Reveal or Conceal?

Not everything you know, does everybody else need to know as well. That’s the word for me this morning from Proverbs.

A prudent man conceals knowledge,
   but the heart of fools proclaims folly.

(Proverbs 12:23 ESV)

Probably two ways to understand what the teacher is teaching here. The MSG and NLT tip their hands clearly as to how they see the meaning. Prudent people don’t “flaunt their knowledge” (MSG); wise people “don’t make a show” of it (NLT). We’ve all seen them, the know-it-alls who want you to know that they know it all. Solomon says, “You don’t want to be that guy!”

But there’s another way to pick up what’s being laid down here. There’s just stuff we know, things we are aware of, that others don’t necessarily need to know. And we need to know when that stuff is better kept to ourselves.

Personally, I tend to value transparency. Over the years I’ve intentionally tried to practice openness, and that, as a two-way street. I’ve tried to be quick to ask for feedback (and really want it). And, I’ve probably tended to be equally quick to provide it. But this morning, as I chew on the word and reflect on the past, I’m wondering if sometimes I’ve been too quick to share my knowledge. That perhaps, in some circumstances, it might have been better concealed.

And that’s the deal . . . only in some circumstances might it have been better to keep things to myself, not in all circumstances. Or, as the great poet Kenny Rogers put it, “You’ve got to know when to hold ’em, know when to fold ’em.” And that complicates things.

It’s a lot easier, it seems to me, if you choose to do life in a black and white mode. If things are either on or off, then it greatly simplifies the decision making. If I’ve chosen to operate either in a share knowledge mode or a conceal knowledge mode, it keeps things pretty simple–not a whole lot of thinking, or praying, required. But, as I’m reminded this morning, to be mindlessly in the share knowledge mode, is to risk having the heart of a fool. Settling for keeping things simple by being in one mode or the other is the way of the simpleton.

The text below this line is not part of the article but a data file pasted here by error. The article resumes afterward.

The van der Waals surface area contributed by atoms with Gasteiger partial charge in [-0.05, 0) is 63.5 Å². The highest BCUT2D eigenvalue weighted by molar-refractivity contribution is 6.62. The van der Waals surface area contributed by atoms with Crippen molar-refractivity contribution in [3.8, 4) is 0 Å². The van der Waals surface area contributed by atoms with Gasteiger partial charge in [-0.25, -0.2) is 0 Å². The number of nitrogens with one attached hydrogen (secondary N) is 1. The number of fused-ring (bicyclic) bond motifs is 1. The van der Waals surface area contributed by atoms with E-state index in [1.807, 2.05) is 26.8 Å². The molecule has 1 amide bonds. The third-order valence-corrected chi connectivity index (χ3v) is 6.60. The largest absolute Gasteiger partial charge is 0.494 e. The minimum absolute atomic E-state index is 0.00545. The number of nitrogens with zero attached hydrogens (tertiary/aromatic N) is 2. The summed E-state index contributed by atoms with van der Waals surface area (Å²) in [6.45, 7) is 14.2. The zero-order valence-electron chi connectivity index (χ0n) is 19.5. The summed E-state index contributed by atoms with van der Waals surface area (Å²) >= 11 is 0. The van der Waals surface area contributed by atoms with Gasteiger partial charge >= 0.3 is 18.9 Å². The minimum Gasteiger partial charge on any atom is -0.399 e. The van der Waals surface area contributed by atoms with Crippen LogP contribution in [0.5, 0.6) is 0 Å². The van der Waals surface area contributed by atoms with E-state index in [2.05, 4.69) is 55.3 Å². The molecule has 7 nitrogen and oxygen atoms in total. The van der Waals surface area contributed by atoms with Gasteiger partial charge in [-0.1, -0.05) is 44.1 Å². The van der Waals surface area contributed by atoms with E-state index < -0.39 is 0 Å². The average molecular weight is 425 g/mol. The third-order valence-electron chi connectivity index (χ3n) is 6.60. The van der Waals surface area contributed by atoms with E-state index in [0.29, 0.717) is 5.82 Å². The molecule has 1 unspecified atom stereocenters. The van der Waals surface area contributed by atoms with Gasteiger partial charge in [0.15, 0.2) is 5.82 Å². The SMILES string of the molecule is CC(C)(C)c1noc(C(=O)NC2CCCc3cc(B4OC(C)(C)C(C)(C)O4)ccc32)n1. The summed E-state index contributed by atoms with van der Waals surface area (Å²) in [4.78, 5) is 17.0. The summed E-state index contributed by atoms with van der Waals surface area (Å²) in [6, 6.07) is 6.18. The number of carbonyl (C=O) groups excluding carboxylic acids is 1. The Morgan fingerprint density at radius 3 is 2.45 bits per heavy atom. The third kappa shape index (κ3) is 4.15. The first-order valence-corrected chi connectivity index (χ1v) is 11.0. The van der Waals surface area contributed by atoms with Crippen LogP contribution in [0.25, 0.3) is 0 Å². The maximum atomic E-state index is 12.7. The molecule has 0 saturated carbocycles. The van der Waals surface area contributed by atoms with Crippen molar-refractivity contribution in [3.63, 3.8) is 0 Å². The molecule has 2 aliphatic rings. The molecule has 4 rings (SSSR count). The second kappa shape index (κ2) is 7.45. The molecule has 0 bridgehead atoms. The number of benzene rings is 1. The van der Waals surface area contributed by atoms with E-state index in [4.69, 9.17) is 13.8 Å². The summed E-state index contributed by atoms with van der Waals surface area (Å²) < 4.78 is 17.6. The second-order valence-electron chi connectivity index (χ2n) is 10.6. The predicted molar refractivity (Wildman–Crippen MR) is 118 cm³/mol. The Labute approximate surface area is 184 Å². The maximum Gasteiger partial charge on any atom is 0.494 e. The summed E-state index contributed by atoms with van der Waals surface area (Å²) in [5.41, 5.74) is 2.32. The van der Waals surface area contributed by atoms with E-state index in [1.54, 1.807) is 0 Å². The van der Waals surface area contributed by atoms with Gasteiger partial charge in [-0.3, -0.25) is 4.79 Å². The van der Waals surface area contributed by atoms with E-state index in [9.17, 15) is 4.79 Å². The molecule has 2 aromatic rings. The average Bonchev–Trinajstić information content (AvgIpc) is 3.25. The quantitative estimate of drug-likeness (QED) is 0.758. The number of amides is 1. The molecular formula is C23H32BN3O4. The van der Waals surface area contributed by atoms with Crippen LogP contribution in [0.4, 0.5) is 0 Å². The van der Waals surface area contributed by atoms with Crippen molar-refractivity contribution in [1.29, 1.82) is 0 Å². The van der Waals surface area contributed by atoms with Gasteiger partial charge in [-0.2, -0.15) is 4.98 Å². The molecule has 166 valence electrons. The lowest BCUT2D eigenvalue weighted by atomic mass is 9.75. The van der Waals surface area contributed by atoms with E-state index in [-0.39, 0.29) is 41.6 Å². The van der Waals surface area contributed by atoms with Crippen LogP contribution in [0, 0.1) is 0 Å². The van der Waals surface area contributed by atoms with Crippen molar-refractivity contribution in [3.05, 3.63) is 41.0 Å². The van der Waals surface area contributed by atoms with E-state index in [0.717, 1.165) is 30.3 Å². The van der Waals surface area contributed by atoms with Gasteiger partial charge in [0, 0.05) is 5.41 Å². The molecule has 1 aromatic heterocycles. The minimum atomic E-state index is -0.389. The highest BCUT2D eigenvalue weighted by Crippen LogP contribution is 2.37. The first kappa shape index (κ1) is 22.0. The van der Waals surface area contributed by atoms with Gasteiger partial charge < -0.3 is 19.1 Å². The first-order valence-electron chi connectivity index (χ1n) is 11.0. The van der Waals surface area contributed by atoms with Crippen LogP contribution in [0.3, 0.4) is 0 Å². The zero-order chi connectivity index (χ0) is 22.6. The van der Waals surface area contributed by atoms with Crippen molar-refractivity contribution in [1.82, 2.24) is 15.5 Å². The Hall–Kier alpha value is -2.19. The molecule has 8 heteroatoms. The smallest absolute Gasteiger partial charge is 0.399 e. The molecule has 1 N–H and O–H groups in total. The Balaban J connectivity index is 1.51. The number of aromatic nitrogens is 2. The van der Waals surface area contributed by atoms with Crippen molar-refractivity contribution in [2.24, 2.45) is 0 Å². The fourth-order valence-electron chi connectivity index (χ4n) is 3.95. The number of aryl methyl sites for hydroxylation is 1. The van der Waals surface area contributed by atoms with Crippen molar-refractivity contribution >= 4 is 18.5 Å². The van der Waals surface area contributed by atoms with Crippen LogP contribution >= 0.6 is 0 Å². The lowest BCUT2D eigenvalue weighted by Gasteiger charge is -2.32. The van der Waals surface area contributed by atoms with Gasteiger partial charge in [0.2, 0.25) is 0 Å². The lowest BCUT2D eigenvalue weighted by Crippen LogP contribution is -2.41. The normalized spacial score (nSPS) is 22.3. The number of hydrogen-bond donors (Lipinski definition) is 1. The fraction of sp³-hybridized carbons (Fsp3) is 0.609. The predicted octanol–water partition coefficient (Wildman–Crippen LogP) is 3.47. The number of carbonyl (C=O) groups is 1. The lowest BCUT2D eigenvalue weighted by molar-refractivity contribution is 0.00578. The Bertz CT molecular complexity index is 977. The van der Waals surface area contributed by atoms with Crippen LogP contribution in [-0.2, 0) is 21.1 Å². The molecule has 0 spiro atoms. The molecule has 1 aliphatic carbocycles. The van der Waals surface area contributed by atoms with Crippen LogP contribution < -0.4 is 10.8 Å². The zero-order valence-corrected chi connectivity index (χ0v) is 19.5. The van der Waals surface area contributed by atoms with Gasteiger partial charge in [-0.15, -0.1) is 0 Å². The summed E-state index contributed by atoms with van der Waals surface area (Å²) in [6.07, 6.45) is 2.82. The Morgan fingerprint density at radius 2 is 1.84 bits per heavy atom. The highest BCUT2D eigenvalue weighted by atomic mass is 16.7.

Instead, a prudent person knows when to speak knowledge and when to conceal it.

Prudence. Not a word we use a lot today. Shrewd. Using good judgment. Wise. Not words we see practiced a lot today. Everybody’s got an opinion it seems and with today’s social media platforms, seems few are holding back what they think they know.

But, this morning’s word isn’t about everybody, is about this body in this chair.

I need to know when to speak and when to hold back. When to share, and when not to share. When it’s prudent to reveal, and prudent to conceal.

It’s not an either/or, on or off, thing. It’s about discernment and wisdom. And truth is, I need a mind more attuned than mine is naturally, to navigate such waters. A mind that is more supernatural.

Now we have received not the spirit of the world, but the Spirit who is from God, that we might understand the things freely given us by God. And we impart this in words not taught by human wisdom but taught by the Spirit, interpreting spiritual truths to those who are spiritual. . . . we have the mind of Christ.

(1Corinthians 2:12-13, 16b ESV)

Perhaps I’m quoting these verse a bit out of context, but I think the principle applies. Some things need to be spiritually discerned. Not with the spirit of the world, but through the Spirit who lives in us. Not with reliance on our own human wisdom, but seeking the prudence that comes from above.

And what we need, He has provided. For we have the mind of Christ. We have Wisdom.

That I might seek Wisdom above valuing transparency. Wait for Wisdom to lead before opening my mouth because I think it’s a good idea.

Knowing when to reveal, and when it’s prudent to conceal.

By His grace. For His glory.

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